While working on Israel’s Arrow anti-ballistic missile defense system, Assaf Glazer could not imagine that one day he would be developing a high-tech baby monitor.
But that’s what he’s doing now with his company, Nanit, which was launched while he was a post-doctoral fellow at the Jacobs Technion-Cornell Institute in New York.
After growing up in Rehovot and serving in the Israel Defense Forces, Glazer earned a doctorate in computer vision and machine learning at Technion-Israel Institute of Technology. Then he went to work for semiconductor giant Applied Technologies, developing an image classification platform for categorizing defects on silicon wafers.
Glazer was putting cameras above silicon wafers to examine them. Then when his oldest son, Udi, was born six years ago, he thought about using similar methods to watch babies.
“I put a camera above his crib to analyze his movement and sleep,” he said. “It really helped me as a parent make better decisions.”
When he went to Jacobs, he brought the idea with him. Six months in, he brought aboard his old friend Tor Ivry, with whom he had worked at Applied Technologies. Glazer stayed at Jacobs for two years and left in January 2016 as Nanit’s CEO.
To launch Nanit, Glazer raised millions from venture capital investors, however he won’t disclose just how much. Nanit has sold thousands of units, Glazer says — but won’t disclose specific numbers.
“We want to be the Google Maps of
parenting navigation.” — Assaf Glazer
Today, Nanit has 30 employees. Half are in Ramat Gan and half in New York, in a WeWork space near Penn Station. Ivry leads Nanit’s Israel team of engineers focused on research and development. Sales and design are handled in New York.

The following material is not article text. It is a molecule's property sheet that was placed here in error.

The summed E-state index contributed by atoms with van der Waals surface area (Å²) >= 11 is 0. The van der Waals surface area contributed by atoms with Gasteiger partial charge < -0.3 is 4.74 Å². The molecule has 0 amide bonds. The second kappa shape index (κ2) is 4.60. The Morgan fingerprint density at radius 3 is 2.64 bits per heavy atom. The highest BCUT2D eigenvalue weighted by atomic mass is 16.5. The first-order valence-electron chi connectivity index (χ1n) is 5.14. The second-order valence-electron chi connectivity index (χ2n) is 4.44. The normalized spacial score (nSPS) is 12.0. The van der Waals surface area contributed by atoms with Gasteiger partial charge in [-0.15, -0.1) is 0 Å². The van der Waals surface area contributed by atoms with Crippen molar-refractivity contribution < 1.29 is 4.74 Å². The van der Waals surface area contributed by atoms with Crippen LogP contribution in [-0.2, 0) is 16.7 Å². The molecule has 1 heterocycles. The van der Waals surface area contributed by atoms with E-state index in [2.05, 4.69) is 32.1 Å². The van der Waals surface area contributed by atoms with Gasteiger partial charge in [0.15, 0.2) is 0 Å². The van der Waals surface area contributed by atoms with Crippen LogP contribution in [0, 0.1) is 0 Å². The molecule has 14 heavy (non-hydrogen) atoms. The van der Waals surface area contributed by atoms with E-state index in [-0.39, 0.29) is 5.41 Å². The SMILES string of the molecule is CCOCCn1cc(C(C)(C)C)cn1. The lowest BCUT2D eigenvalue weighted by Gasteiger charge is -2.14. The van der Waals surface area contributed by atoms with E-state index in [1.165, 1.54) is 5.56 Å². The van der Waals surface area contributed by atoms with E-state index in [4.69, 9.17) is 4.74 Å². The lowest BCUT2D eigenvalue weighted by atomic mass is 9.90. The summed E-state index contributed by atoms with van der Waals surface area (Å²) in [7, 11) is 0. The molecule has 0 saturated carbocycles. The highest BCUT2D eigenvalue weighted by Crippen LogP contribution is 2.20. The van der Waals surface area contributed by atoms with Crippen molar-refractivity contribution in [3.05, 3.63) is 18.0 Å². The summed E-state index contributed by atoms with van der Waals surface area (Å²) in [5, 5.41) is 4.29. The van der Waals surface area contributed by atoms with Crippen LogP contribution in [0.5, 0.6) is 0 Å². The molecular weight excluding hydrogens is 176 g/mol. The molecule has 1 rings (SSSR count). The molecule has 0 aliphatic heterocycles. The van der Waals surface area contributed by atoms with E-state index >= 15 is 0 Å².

“We are trying to make the most of the two worlds and connect them,” said Glazer, who with his wife has three sons, ages 1, 3 and 6.
Priced at $514 — but selling at a promotion price that starts at $279 — Nanit is at the high end of the smart baby monitor market.
To be sure, it is no ordinary baby monitor. It’s a smart camera that not only watches your baby sleep but analyzes sleep patterns and distinguishes between movement while sleeping and awake. How does the Nanit, which has the sleek lines of an Apple product, tell exactly when the baby falls asleep?
“This is our secret sauce. I could tell you but then I may have to kill you,” Glazer said with a laugh.
Nanit also has built-in temperature and humidity sensors, plus a nightlight aimed at the ceiling. It sends parents daily and weekly briefings and recommendations right to their smartphones.
“We designed this with parents in mind,” said Glazer, who used his son Udi to test how high to position the camera to be out of reach of a curious toddler.
Nanit’s blog (called “Nightlight”) is full of articles about sleep training and when (and when not to) change diapers, making it seem like a virtual Mary Poppins.
The product’s buyers give it mixed reviews, with many of the complaints focused on kinks that can come with a tech startup.
But Glazer is forging ahead.
Up next is applying the concept to elder care. Nanit’s technology is a potential boon to those caring for the elderly, particularly if they have dementia, which can come with sleep disturbances and wandering. Glazer is also thinking about how to use the technology for people with autism.
“Our vision is looking at people from birth to death,” Glazer says. “We want to be the Google Maps of parenting navigation.”